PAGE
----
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** Amended at 15:00 for “up to” 4.0GW of diesel; also at 20:00 to explain why we suspect undefined plant to be diesel.

So, last Friday, National Grid told us who will be bidding for 15 year contracts to build new electricity capacity.

The government wants to build new large CCGT gas plants.  And the CCGT pipeline almost doubled from 6GW to 11GW.   Half of this increase was from two new 1600MW projects – Willington in Derbyshire owned by MPF Generation, and Knottingley in West Yorkshore owned by ESB.

Job done, right?

Unfortunately not.  Gas may not see the light of day, because it may be undercut by distributed generation, which has exploded even faster.

8.7GW of smaller projects have bid (<100MW).  Sandbag went through each of these 498 projects to assess the fuel type of each project. Battery technology appears for the first in scale, making up 23% (2.0GW) of the distributed generation.  Gas was 25% (2.2GW).  Diesel was 4% (0.3GW).  However, a further 3.6GW is not defined, and we suspect the vast majority of this is diesel.  The reasons we suspect this is: 1) diesel is far cheaper and easier to build than gas; 2) we would expect gas to define as gas to avoid the stigma of maybe being diesel; and 3) gas requires a connection which is not mentioned in the descriptions.

This means amount of diesel bidding has increased up to five-fold from 0.87MW to up to 4.0GW.  Last year, three quarters of the diesel bidding got accepted on 15 year contracts, at a total cost of £176m.

If the same proportion get accepted this year, at the same price as last year, £800m would be paid to diesel over 15 years.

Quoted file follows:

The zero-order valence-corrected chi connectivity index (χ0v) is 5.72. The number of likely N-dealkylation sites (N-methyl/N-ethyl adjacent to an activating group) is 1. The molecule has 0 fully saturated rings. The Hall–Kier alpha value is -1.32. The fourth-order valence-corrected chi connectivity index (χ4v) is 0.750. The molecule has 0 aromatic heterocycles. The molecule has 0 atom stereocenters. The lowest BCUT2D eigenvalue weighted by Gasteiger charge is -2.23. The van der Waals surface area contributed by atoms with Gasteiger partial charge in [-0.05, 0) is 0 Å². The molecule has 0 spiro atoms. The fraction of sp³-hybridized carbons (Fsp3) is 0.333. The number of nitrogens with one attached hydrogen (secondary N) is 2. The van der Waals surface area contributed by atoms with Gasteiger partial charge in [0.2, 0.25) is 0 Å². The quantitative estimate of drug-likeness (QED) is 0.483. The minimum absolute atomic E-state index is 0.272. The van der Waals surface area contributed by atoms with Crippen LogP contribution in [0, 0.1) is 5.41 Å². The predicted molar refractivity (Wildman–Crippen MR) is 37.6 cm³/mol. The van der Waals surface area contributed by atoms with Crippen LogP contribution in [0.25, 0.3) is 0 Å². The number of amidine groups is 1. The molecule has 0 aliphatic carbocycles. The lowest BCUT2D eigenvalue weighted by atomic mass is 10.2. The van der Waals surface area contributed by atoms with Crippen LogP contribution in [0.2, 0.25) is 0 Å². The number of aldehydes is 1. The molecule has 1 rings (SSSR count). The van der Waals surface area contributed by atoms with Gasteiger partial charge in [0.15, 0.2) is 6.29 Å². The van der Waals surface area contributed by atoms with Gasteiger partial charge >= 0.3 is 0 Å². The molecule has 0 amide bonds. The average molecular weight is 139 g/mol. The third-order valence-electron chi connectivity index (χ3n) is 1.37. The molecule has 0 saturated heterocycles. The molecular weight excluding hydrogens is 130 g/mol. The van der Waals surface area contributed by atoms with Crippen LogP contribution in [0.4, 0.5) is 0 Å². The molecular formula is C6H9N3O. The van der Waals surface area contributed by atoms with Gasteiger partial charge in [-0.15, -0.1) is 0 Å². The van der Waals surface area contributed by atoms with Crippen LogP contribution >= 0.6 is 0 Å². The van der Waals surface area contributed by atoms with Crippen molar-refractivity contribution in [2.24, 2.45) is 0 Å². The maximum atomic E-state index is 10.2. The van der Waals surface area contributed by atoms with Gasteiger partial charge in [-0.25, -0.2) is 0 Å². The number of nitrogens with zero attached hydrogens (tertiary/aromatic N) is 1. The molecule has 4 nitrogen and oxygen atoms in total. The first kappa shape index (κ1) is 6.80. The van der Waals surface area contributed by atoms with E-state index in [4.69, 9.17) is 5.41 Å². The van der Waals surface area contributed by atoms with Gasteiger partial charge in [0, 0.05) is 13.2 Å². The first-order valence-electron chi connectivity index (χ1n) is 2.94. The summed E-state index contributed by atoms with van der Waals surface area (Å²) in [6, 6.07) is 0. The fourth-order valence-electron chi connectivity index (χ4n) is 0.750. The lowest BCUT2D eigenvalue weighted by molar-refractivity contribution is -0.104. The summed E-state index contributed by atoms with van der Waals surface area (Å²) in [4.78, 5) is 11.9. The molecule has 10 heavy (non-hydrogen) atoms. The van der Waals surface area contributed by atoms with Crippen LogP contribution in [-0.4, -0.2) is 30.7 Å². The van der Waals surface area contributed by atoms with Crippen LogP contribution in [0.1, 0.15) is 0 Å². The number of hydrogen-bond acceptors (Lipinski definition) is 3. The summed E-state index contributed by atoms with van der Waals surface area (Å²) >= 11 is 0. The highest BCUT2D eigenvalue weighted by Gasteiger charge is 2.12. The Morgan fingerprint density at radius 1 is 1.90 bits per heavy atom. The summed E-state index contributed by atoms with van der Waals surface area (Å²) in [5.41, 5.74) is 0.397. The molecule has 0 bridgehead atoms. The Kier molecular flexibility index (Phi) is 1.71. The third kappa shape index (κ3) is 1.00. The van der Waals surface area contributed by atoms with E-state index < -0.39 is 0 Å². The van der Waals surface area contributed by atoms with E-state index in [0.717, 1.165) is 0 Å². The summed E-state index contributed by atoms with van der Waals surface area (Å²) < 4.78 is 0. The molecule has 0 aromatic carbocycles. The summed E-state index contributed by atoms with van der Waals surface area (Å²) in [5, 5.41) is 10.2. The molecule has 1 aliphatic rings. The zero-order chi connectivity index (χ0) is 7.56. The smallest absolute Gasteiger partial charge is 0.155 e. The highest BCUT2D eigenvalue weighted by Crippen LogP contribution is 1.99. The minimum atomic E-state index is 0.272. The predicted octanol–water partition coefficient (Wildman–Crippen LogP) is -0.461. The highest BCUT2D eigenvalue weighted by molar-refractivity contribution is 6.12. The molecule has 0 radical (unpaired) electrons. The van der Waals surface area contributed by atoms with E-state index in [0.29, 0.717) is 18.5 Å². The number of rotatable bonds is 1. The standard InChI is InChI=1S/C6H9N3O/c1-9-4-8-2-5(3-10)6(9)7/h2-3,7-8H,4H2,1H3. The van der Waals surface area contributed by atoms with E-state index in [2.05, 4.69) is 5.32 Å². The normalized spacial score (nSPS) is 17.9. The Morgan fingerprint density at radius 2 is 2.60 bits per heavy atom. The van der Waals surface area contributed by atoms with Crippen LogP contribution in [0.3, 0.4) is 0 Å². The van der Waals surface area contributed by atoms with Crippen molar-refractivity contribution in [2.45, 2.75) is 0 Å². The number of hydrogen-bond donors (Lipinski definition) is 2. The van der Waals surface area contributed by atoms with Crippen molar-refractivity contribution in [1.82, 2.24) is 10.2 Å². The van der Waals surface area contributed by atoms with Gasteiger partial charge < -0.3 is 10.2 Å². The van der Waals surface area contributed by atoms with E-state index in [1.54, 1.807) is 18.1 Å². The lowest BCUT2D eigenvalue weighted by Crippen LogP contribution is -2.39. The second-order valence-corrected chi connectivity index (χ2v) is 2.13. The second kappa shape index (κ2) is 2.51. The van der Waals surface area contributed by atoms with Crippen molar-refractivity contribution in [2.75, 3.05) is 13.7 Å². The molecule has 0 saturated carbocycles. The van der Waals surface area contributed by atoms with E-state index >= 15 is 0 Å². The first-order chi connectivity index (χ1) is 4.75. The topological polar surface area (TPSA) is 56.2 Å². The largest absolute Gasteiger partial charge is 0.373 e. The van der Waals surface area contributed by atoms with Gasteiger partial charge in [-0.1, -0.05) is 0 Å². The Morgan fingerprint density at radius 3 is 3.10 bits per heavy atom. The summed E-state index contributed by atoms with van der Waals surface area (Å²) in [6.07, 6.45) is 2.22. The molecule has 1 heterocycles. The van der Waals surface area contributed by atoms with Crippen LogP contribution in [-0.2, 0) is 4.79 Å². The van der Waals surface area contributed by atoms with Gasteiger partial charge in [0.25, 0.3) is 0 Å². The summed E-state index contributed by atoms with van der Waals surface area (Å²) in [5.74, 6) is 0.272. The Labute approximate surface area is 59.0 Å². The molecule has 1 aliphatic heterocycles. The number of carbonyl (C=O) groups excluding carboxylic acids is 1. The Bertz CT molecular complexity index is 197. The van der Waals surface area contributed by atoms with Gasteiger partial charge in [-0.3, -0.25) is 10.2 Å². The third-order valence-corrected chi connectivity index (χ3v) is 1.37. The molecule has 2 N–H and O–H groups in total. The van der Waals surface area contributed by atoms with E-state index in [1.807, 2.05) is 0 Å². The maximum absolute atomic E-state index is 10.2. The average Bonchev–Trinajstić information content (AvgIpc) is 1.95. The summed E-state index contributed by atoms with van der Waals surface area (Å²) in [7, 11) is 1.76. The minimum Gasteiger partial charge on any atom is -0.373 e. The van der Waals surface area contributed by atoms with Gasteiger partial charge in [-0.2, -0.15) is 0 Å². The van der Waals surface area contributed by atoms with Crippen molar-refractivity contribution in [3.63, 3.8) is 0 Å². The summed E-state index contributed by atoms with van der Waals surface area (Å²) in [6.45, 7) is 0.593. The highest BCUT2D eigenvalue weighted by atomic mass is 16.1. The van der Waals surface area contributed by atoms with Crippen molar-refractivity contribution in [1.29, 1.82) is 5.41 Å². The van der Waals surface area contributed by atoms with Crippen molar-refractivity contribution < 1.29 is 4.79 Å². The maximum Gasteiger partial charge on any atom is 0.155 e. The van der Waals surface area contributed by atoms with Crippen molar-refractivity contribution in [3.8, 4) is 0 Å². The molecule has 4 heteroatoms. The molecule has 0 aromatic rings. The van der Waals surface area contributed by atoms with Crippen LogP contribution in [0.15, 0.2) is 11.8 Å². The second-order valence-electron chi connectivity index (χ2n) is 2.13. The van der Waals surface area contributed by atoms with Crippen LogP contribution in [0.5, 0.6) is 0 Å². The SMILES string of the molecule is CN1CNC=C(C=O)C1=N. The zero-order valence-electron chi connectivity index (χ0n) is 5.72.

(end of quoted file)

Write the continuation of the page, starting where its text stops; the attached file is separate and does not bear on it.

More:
Again, it seems diesel will undercut CCGT and other technologies, to win the lion’s share of new-build in the capacity market.

The warning signals of the last 2 auctions have yet to be heeded.  The consultation in March on the capacity mechanism strongly identified diesel as a problem.  Defra then issued a note in August saying “Investors bidding for new capacity into the Capacity Market auctions in 2016 should be aware that installations with a thermal input less than 50MW that become operational after the publication of proposals are likely to be directly impacted when the legislation comes into force”.  On embedded incentives, which have contributed to the super-profits on diesel generators, Ofgem have warned this summer on the rise of embedded generation, saying “these arrangements may be distorting energy markets and there should be a level playing field for all generators. This could also impact on the decisions to either build or close large power stations which also play an important role in delivering security of supply.”

But diesel investors are obviously dismissing these threats, and instead have been searching for more and more projects.

We are surprised and disappointed that so much new diesel has bid to be built.  Our hope that the government will have closed loopholes which allow high emissions from diesel and give generous embedded payments to diesel, with hindsight, seems very naïve. 

The government needs to review the situation around new-build diesel, to ensure that the capacity auction is incentivising the right investment, rather than building a nationwide fleet of dirty diesel.